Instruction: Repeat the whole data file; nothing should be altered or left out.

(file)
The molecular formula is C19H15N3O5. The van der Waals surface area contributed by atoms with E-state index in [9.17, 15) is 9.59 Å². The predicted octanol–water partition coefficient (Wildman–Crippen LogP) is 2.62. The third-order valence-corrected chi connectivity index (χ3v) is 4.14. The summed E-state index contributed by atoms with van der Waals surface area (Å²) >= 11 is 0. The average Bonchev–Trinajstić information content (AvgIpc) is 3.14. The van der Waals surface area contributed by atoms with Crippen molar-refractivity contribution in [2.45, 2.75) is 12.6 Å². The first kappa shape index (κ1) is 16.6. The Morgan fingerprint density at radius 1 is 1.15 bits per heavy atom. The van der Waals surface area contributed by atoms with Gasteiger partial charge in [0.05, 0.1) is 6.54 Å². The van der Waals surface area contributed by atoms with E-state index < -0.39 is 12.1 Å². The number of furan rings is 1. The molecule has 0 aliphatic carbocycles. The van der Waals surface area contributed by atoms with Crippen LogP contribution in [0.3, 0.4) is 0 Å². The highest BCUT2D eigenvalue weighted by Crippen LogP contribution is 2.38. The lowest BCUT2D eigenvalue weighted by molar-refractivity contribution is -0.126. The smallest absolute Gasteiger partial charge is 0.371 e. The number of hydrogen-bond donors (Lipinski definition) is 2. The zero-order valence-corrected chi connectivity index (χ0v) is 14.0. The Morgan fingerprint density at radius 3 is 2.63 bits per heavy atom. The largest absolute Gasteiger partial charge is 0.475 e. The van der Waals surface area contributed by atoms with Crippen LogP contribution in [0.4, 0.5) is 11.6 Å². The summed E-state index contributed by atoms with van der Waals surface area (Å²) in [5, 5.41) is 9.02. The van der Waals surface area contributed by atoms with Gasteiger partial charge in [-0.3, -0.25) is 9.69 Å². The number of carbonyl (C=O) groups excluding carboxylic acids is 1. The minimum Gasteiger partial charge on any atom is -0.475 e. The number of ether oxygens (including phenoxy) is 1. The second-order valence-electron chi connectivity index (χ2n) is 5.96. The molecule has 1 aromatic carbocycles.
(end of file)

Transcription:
The molecular formula is C19H15N3O5. The van der Waals surface area contributed by atoms with E-state index in [9.17, 15) is 9.59 Å². The predicted octanol–water partition coefficient (Wildman–Crippen LogP) is 2.62. The third-order valence-corrected chi connectivity index (χ3v) is 4.14. The summed E-state index contributed by atoms with van der Waals surface area (Å²) >= 11 is 0. The average Bonchev–Trinajstić information content (AvgIpc) is 3.14. The van der Waals surface area contributed by atoms with Crippen molar-refractivity contribution in [2.45, 2.75) is 12.6 Å². The first kappa shape index (κ1) is 16.6. The Morgan fingerprint density at radius 1 is 1.15 bits per heavy atom. The van der Waals surface area contributed by atoms with Gasteiger partial charge in [0.05, 0.1) is 6.54 Å². The van der Waals surface area contributed by atoms with E-state index < -0.39 is 12.1 Å². The number of furan rings is 1. The molecule has 0 aliphatic carbocycles. The van der Waals surface area contributed by atoms with Crippen LogP contribution in [0.3, 0.4) is 0 Å². The highest BCUT2D eigenvalue weighted by Crippen LogP contribution is 2.38. The lowest BCUT2D eigenvalue weighted by molar-refractivity contribution is -0.126. The smallest absolute Gasteiger partial charge is 0.371 e. The number of hydrogen-bond donors (Lipinski definition) is 2. The zero-order valence-corrected chi connectivity index (χ0v) is 14.0. The Morgan fingerprint density at radius 3 is 2.63 bits per heavy atom. The largest absolute Gasteiger partial charge is 0.475 e. The van der Waals surface area contributed by atoms with Crippen LogP contribution in [0.4, 0.5) is 11.6 Å². The summed E-state index contributed by atoms with van der Waals surface area (Å²) in [5, 5.41) is 9.02. The van der Waals surface area contributed by atoms with Gasteiger partial charge in [-0.3, -0.25) is 9.69 Å². The number of carbonyl (C=O) groups excluding carboxylic acids is 1. The minimum Gasteiger partial charge on any atom is -0.475 e. The number of ether oxygens (including phenoxy) is 1. The second-order valence-electron chi connectivity index (χ2n) is 5.96. The molecule has 1 aromatic carbocycles.